Because I have a bunch of friends of all nationalities and we say all kinds of dumb things to each other and we learn and we grow and we forgive but it’s all based on love. So it’s a whole lot of room for mistakes and questions. And we have to have a culture where we can do that.
But I would say to people, listen, develop relationships with people and then develop relationships with their friends and their friends and their friends. And don’t ever assume you have arrived, just be a learner and be humble about it.
Allen: And that’s something that your church is very, very passionate about and focused on. How have you all cultivated that in an ongoing way of bringing people together from different backgrounds?
McPherson: Yeah. Our churches, we have tens of thousands of people in our church from more nationalities than I know. San Diego is very diverse. Sdrock.com, You can watch our services at sdrock.com.
But you know, we have been diverse for 20 years ever since Day One. And we worship together, we serve the city together, we pray together, we counsel and cry together. So, we do life together.
And because we do life together, you get to know people and then you get to realize, “Wait a minute, the diversity we have is our strength.”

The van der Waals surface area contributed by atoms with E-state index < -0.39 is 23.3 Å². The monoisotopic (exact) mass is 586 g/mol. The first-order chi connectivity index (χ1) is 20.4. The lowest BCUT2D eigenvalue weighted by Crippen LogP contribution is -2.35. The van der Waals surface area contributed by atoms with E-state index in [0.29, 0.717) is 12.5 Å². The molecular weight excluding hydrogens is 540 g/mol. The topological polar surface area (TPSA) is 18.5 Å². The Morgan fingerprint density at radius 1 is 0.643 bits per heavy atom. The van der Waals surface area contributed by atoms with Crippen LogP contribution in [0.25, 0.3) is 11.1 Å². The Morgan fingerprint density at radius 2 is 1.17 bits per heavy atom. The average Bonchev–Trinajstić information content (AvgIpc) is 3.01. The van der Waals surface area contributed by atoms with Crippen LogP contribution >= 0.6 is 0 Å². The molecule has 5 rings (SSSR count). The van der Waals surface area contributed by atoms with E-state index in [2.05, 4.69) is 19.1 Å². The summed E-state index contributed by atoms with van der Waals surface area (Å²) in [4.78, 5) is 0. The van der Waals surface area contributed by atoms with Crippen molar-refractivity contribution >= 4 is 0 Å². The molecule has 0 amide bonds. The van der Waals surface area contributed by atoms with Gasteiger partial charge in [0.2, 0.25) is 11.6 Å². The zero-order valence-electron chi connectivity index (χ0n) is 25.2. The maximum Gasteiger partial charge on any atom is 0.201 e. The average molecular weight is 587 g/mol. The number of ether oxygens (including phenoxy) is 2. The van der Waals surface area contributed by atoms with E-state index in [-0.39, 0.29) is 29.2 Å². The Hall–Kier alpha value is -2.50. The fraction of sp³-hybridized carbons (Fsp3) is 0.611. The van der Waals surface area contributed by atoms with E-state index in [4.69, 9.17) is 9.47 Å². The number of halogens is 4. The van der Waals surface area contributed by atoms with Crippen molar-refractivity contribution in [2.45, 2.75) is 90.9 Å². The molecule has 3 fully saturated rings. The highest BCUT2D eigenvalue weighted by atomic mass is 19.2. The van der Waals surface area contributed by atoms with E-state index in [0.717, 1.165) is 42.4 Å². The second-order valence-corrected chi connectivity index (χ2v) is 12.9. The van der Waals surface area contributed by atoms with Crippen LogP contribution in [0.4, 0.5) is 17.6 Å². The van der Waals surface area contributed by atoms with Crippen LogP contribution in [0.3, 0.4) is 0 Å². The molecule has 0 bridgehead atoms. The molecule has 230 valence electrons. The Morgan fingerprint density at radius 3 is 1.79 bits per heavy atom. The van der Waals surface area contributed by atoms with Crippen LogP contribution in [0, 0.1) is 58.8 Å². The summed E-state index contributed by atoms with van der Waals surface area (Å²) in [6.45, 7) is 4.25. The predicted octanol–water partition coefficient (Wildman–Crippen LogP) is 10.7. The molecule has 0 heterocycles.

I did a sermon in Spanish a couple of years ago and in preparation I got a bunch of Spanish speakers together so I could practice and we have 15 Spanish-speaking nations represented. That’s just Spanish. And so, because we do life together, we get to know each other and learn from each other.
As you do that, you realize, “Wow, people are amazing.” So it’s not like I have to feel like I’m better than you, or you’re not as good as me. I have something to learn from you. …
When you have the experience of learning from different kinds of people all the time, which is what happens when you come to our church, you’re always around different people. And so when that becomes your norm, you get more comfortable with that. And you get more comfortable with the fact that you don’t have to know everything. That you don’t have to be the superior one or the inferior one. You get to be one of the people.
So we just do life together and that’s how I go back to my relationship, if you build relationships with people.
On my social media, I’m always talking about these kinds of things. And if someone wants to follow me, @milesmcpherson on Instagram and all the things, @milesmcpherson. I’m always posting stuff.
So I’m always talking about color, and race, and educating people. And also showing that you can do that and be comfortable. It doesn’t have to be a stressful, fearful thing … I’m comfortable in my ethnicity and people in our church are comfortable in their ethnicity. It’s not like if you say, “That person’s white,” or, “That person’s black,” that that’s a racist thing. It’s just a fact, if you say it respectfully and honorably.
Allen: … You mentioned social media, the media does play a big role, I think, in how we often see race—whether that’s social media or movies or TV. But how can we train ourselves to, when we kind of see those portrayals, recognize when maybe it is racist and choose to not agree with inaccurate portrayals that we’re seeing?